The Smithsonian of Dissent

The Smithsonian of Dissent

All photos courtesy of Interference Archive

When the latest barrage of bad news out of Washington batters your hope for the future, it’s time to plan a trip to  Interference Archive in Brooklyn.

This place is the Smithsonian of dissent, the Louvre of political organizing—a vast treasure of pamphlets, posters, banners, flyers, photos, buttons, film clips, newspapers, t-shirts, ‘zines, audio recordings and other artifacts from movements that changed the world.

You’ll find troves of boxes, files, stacks and shelves shining light on anti-nuclear activism, radical comics, Cuban political posters,  politically-charged musicians, ‘60s underground journalism, British May Day rallies and resistance to sexual violence.  While some causes found more success (LGBT, Feminism, ecology) than others (prison reform, nuclear disarmament) the collection as a whole will raise your spirits and fire your imagination about the prospects for creating a better world.

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Interference Archive—which reopens in early October after a move to a storefront off 5th Avenue in Park Slope—welcomes the public as well as researchers, and hosts many college and high school classes.  “We want stuff to be taken off the shelf and looked at,” explains Josh MacPhee, one of the founders of this all-volunteer effort.  “We’re glad to see 13- and 14-year olds in here reading Black Panther newspapers that sell for hundreds of dollars on E-bay.”

Part of their space is a gallery where they curate exhibitions and traveling shows spotlighting their collection.  Interference Archive also hosts performances, talks, reading groups, workshops, film screenings, block parties and “radical playdates”—creative fun for families. When I visited their old location in an old industrial plant near the Gowanus Canal, materials on display showcased Queer culture (“Come out, Come Out, Wherever You Are”), disability activism (“If I Can’t Dance, Is It Still My Revolution?”), 1970s solidarity efforts supporting African Liberation movements, and artifacts from election campaigns, ranging from Jesse Jackson’s Rainbow Coalition to the Tea Party to a “Vote for Nobody” poster.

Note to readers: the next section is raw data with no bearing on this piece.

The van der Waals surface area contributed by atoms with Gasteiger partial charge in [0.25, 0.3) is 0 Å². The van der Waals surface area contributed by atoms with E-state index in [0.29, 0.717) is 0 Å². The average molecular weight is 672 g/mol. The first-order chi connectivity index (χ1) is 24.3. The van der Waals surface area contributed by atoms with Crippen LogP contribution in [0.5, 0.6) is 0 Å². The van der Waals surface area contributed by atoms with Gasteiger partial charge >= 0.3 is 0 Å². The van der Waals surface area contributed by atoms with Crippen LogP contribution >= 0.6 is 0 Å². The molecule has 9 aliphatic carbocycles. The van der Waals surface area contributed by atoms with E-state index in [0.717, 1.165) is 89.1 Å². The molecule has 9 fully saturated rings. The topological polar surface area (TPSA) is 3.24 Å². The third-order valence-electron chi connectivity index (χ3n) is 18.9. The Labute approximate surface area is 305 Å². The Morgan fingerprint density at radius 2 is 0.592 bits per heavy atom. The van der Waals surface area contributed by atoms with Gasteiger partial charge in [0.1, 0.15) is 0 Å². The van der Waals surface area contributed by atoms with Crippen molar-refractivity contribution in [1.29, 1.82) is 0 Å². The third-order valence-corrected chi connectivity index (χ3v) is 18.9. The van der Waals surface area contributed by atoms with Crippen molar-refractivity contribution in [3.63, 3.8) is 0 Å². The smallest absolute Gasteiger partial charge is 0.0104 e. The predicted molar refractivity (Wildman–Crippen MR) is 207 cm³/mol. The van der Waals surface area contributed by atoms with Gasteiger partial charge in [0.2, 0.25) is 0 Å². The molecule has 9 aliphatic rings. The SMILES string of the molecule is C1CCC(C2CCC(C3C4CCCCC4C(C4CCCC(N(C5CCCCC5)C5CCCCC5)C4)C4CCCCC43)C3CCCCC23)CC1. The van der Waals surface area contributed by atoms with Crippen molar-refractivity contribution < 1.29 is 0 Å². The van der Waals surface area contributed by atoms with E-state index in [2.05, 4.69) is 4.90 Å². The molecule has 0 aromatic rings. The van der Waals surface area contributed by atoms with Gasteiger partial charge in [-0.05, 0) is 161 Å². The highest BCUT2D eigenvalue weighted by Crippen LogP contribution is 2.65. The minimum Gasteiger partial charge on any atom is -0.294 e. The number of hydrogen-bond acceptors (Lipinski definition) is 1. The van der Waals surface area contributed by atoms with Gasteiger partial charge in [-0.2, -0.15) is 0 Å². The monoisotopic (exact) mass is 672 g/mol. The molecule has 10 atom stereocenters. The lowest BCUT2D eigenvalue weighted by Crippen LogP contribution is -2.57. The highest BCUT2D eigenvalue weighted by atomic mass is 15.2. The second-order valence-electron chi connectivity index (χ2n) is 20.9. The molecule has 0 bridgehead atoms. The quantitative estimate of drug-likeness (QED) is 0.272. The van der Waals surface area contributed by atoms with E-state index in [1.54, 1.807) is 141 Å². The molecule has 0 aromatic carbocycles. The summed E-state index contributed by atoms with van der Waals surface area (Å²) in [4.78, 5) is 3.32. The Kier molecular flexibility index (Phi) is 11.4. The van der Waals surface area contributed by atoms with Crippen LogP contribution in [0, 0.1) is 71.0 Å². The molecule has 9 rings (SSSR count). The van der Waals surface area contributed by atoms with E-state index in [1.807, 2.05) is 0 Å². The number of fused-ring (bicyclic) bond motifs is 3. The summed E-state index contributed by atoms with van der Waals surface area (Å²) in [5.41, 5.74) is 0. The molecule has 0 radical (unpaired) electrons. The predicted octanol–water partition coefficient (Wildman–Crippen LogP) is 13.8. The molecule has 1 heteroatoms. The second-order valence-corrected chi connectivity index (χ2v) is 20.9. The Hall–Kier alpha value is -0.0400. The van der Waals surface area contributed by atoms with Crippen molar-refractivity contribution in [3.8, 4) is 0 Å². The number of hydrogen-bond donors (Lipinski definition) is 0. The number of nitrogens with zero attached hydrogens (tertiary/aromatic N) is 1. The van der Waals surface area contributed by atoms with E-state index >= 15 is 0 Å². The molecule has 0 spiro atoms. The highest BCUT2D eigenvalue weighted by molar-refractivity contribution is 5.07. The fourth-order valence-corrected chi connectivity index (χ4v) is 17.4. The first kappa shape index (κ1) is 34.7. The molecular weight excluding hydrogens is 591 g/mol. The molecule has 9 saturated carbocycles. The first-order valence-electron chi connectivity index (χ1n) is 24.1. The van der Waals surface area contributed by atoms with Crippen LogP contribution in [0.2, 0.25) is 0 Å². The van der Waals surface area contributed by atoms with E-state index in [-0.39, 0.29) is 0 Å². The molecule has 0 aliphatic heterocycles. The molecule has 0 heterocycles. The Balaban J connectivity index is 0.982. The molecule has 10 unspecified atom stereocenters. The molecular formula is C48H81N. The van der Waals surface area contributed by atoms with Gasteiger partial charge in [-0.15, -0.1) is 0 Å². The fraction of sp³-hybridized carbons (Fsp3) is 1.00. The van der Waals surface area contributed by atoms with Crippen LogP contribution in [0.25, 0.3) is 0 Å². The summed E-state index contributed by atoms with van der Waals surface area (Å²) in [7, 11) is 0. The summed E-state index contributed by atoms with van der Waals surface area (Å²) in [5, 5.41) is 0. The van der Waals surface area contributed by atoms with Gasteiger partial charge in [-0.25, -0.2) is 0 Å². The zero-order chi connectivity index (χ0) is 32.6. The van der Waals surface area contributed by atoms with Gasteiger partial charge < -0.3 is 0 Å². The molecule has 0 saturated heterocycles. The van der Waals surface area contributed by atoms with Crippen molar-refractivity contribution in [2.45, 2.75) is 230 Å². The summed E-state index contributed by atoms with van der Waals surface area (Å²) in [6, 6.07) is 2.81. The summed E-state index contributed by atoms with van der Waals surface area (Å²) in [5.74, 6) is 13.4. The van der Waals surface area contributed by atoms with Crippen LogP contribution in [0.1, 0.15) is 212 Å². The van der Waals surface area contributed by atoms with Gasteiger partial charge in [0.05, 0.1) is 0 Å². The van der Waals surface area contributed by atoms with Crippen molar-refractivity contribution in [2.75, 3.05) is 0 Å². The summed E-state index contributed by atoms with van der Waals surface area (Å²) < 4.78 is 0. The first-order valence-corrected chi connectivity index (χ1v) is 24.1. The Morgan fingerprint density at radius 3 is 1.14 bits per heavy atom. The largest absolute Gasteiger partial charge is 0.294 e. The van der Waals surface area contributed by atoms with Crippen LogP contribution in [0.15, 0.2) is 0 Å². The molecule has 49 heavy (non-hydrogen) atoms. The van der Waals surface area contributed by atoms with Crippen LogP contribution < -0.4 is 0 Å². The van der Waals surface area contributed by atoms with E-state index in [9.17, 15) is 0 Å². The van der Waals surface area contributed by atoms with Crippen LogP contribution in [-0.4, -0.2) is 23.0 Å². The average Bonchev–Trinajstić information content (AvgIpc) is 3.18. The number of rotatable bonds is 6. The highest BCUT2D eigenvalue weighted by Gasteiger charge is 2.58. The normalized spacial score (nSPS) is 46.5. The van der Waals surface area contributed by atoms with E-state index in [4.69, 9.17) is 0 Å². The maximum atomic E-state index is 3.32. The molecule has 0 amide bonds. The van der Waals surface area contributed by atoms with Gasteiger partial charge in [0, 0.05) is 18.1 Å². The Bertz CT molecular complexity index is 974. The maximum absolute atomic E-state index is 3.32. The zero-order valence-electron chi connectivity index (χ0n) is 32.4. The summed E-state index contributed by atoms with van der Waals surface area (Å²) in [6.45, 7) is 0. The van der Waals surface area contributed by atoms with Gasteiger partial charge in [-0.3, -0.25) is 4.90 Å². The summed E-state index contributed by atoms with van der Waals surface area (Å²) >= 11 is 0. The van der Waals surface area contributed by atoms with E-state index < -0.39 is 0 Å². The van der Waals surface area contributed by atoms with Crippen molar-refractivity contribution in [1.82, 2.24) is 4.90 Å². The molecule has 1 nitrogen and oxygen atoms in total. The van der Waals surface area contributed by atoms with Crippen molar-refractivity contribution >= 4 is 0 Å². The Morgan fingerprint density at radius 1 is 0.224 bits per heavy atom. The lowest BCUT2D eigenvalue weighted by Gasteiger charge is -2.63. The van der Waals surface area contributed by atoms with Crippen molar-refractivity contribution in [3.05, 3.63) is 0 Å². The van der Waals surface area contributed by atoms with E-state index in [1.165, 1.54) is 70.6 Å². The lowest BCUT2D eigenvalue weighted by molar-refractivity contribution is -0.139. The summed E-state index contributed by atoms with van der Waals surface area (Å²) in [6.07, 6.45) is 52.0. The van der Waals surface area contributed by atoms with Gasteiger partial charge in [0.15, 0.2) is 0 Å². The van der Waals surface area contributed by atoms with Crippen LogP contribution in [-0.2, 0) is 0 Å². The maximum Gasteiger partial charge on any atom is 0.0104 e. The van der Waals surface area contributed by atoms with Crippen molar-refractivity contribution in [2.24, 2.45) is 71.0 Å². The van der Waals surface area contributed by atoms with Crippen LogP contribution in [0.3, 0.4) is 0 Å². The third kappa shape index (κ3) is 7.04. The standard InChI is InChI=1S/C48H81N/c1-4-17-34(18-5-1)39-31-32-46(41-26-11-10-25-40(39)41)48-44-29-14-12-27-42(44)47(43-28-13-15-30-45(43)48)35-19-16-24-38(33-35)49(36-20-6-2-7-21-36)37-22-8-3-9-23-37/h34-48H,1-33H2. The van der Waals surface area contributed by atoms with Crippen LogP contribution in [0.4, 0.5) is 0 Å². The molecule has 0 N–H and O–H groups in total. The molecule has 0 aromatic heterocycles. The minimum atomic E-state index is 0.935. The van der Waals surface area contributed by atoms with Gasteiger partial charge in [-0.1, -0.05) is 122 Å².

An exhibit from earlier this year—”Finally Got The News: The Printed Legacy of the US Radical Left, 1970-1979”—became a book, which disproves the widespread belief that the ‘70s  “was a dead time,” according to MacPhee.  “Actually as much or more was going on than in the ‘60s.”

“The mission of the Interference Archive is to explore the relationship between cultural production and social movements,” states the website.  That means “material produced in multiple as a tool for political organizing,” says MacPhee.  He estimates that about 60 percent of the material has been created since 1980.

The archive was launched in 2011 when four co-founders (MacPhee, Dara Greenwald, Molly Fair and Kevin Caplicki) pooled their collections accumulated through years of involvement with political causes and arts projects. A lot of this material fell through the cracks of other institutions, MacPhee notes.  “Academic archives were not sensitive to culture, and art archives were not sensitive to politics.”

MacPhee and Greenwald (both BMC alumni) had long opened their own collections to researchers.  “Shelves and closets in our apartment were jammed with stuff, and when people came to do Ph.D. research we had to go out of town for the weekend,” MacPhee remembers. Greenwald, who died of cancer in 2012, lived to see the Interference Archive’s first exhibit about women and punk culture.

Thanks to donations, the Interference Archive now contains 30,000 items, which are catalogued and stored by a team of volunteers, many of them library professionals. People’s financial contributions cover the organization’s operating costs (including the cost of the move after they lost their lease)  and foundation grants support special projects and exhibits.

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